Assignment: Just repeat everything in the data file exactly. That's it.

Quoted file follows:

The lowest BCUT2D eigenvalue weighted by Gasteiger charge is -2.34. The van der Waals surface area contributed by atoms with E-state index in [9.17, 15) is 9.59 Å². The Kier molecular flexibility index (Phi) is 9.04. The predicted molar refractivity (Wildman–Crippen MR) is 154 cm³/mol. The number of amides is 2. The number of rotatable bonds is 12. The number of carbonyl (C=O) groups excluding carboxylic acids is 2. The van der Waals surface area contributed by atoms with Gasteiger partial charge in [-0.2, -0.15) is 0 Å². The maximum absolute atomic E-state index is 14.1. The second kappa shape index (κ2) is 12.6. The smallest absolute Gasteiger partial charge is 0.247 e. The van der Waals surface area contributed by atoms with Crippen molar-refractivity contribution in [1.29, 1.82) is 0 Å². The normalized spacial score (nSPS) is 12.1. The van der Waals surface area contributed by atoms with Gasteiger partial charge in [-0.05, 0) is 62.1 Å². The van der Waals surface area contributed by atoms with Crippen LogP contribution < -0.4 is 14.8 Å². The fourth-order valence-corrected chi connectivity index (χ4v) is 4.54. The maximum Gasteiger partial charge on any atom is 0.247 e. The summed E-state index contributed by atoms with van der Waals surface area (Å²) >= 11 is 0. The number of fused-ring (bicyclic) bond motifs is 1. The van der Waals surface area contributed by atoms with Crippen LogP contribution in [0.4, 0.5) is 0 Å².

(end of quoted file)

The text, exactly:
The lowest BCUT2D eigenvalue weighted by Gasteiger charge is -2.34. The van der Waals surface area contributed by atoms with E-state index in [9.17, 15) is 9.59 Å². The Kier molecular flexibility index (Phi) is 9.04. The predicted molar refractivity (Wildman–Crippen MR) is 154 cm³/mol. The number of amides is 2. The number of rotatable bonds is 12. The number of carbonyl (C=O) groups excluding carboxylic acids is 2. The van der Waals surface area contributed by atoms with Gasteiger partial charge in [-0.2, -0.15) is 0 Å². The maximum absolute atomic E-state index is 14.1. The second kappa shape index (κ2) is 12.6. The smallest absolute Gasteiger partial charge is 0.247 e. The van der Waals surface area contributed by atoms with Crippen molar-refractivity contribution in [1.29, 1.82) is 0 Å². The normalized spacial score (nSPS) is 12.1. The van der Waals surface area contributed by atoms with Gasteiger partial charge in [-0.05, 0) is 62.1 Å². The van der Waals surface area contributed by atoms with Crippen LogP contribution < -0.4 is 14.8 Å². The fourth-order valence-corrected chi connectivity index (χ4v) is 4.54. The maximum Gasteiger partial charge on any atom is 0.247 e. The summed E-state index contributed by atoms with van der Waals surface area (Å²) >= 11 is 0. The number of fused-ring (bicyclic) bond motifs is 1. The van der Waals surface area contributed by atoms with Crippen LogP contribution in [0.4, 0.5) is 0 Å².